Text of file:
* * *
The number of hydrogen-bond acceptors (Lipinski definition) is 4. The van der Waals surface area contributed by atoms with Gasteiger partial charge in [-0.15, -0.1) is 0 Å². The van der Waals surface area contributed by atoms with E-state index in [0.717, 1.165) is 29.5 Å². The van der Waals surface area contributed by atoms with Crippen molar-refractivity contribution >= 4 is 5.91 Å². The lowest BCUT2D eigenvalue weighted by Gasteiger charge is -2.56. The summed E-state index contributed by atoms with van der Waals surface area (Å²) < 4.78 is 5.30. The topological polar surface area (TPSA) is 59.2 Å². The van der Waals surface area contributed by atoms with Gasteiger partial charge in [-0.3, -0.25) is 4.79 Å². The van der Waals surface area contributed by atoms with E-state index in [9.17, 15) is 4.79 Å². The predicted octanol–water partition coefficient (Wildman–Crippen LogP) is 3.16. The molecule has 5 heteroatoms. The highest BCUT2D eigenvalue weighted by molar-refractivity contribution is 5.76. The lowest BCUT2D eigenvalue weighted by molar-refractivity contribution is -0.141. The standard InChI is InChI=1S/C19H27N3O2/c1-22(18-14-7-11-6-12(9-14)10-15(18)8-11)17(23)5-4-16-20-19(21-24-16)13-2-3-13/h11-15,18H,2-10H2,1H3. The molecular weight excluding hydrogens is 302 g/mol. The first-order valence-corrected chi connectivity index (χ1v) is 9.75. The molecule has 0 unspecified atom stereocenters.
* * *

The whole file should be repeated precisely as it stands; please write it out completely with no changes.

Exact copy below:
The number of hydrogen-bond acceptors (Lipinski definition) is 4. The van der Waals surface area contributed by atoms with Gasteiger partial charge in [-0.15, -0.1) is 0 Å². The van der Waals surface area contributed by atoms with E-state index in [0.717, 1.165) is 29.5 Å². The van der Waals surface area contributed by atoms with Crippen molar-refractivity contribution >= 4 is 5.91 Å². The lowest BCUT2D eigenvalue weighted by Gasteiger charge is -2.56. The summed E-state index contributed by atoms with van der Waals surface area (Å²) < 4.78 is 5.30. The topological polar surface area (TPSA) is 59.2 Å². The van der Waals surface area contributed by atoms with Gasteiger partial charge in [-0.3, -0.25) is 4.79 Å². The van der Waals surface area contributed by atoms with E-state index in [9.17, 15) is 4.79 Å². The predicted octanol–water partition coefficient (Wildman–Crippen LogP) is 3.16. The molecule has 5 heteroatoms. The highest BCUT2D eigenvalue weighted by molar-refractivity contribution is 5.76. The lowest BCUT2D eigenvalue weighted by molar-refractivity contribution is -0.141. The standard InChI is InChI=1S/C19H27N3O2/c1-22(18-14-7-11-6-12(9-14)10-15(18)8-11)17(23)5-4-16-20-19(21-24-16)13-2-3-13/h11-15,18H,2-10H2,1H3. The molecular weight excluding hydrogens is 302 g/mol. The first-order valence-corrected chi connectivity index (χ1v) is 9.75. The molecule has 0 unspecified atom stereocenters.